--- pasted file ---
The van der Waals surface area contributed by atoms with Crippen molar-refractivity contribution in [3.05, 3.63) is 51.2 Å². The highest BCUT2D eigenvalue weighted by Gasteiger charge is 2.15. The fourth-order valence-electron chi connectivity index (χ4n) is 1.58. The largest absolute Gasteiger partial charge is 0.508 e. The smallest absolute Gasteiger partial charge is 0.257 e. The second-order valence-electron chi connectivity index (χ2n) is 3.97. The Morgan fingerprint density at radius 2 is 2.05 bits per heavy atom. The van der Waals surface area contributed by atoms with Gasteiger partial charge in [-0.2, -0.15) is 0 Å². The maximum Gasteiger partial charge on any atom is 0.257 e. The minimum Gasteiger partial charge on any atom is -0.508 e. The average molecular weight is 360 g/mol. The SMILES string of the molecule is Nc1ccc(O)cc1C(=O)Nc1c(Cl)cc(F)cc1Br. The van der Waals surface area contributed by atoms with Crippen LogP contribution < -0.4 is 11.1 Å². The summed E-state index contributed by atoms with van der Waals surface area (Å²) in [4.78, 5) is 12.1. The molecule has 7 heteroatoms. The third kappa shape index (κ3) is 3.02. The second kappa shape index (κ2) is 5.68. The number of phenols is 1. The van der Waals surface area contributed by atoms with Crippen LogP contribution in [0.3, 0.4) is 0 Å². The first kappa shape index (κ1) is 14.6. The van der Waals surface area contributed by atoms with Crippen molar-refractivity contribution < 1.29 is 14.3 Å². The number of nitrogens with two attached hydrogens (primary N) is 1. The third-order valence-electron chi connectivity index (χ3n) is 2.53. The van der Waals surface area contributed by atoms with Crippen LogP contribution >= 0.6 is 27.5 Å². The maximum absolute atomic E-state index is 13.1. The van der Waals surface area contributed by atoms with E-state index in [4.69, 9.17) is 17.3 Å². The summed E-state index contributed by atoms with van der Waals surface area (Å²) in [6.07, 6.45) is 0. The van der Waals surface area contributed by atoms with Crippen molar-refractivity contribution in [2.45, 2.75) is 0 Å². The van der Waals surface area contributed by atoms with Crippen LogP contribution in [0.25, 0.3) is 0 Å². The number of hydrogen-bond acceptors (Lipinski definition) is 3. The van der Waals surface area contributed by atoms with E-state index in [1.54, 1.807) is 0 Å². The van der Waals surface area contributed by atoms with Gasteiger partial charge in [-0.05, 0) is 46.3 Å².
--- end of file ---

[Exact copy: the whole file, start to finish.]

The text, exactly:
The van der Waals surface area contributed by atoms with Crippen molar-refractivity contribution in [3.05, 3.63) is 51.2 Å². The highest BCUT2D eigenvalue weighted by Gasteiger charge is 2.15. The fourth-order valence-electron chi connectivity index (χ4n) is 1.58. The largest absolute Gasteiger partial charge is 0.508 e. The smallest absolute Gasteiger partial charge is 0.257 e. The second-order valence-electron chi connectivity index (χ2n) is 3.97. The Morgan fingerprint density at radius 2 is 2.05 bits per heavy atom. The van der Waals surface area contributed by atoms with Gasteiger partial charge in [-0.2, -0.15) is 0 Å². The maximum Gasteiger partial charge on any atom is 0.257 e. The minimum Gasteiger partial charge on any atom is -0.508 e. The average molecular weight is 360 g/mol. The SMILES string of the molecule is Nc1ccc(O)cc1C(=O)Nc1c(Cl)cc(F)cc1Br. The van der Waals surface area contributed by atoms with Crippen LogP contribution < -0.4 is 11.1 Å². The summed E-state index contributed by atoms with van der Waals surface area (Å²) in [4.78, 5) is 12.1. The molecule has 7 heteroatoms. The third kappa shape index (κ3) is 3.02. The second kappa shape index (κ2) is 5.68. The number of phenols is 1. The van der Waals surface area contributed by atoms with Crippen LogP contribution in [0.3, 0.4) is 0 Å². The first kappa shape index (κ1) is 14.6. The van der Waals surface area contributed by atoms with Crippen molar-refractivity contribution < 1.29 is 14.3 Å². The number of nitrogens with two attached hydrogens (primary N) is 1. The third-order valence-electron chi connectivity index (χ3n) is 2.53. The van der Waals surface area contributed by atoms with Crippen LogP contribution >= 0.6 is 27.5 Å². The maximum absolute atomic E-state index is 13.1. The van der Waals surface area contributed by atoms with E-state index in [4.69, 9.17) is 17.3 Å². The summed E-state index contributed by atoms with van der Waals surface area (Å²) in [6.07, 6.45) is 0. The van der Waals surface area contributed by atoms with Crippen molar-refractivity contribution in [2.45, 2.75) is 0 Å². The van der Waals surface area contributed by atoms with Crippen LogP contribution in [0.25, 0.3) is 0 Å². The number of hydrogen-bond acceptors (Lipinski definition) is 3. The van der Waals surface area contributed by atoms with E-state index in [1.54, 1.807) is 0 Å². The van der Waals surface area contributed by atoms with Gasteiger partial charge in [-0.05, 0) is 46.3 Å².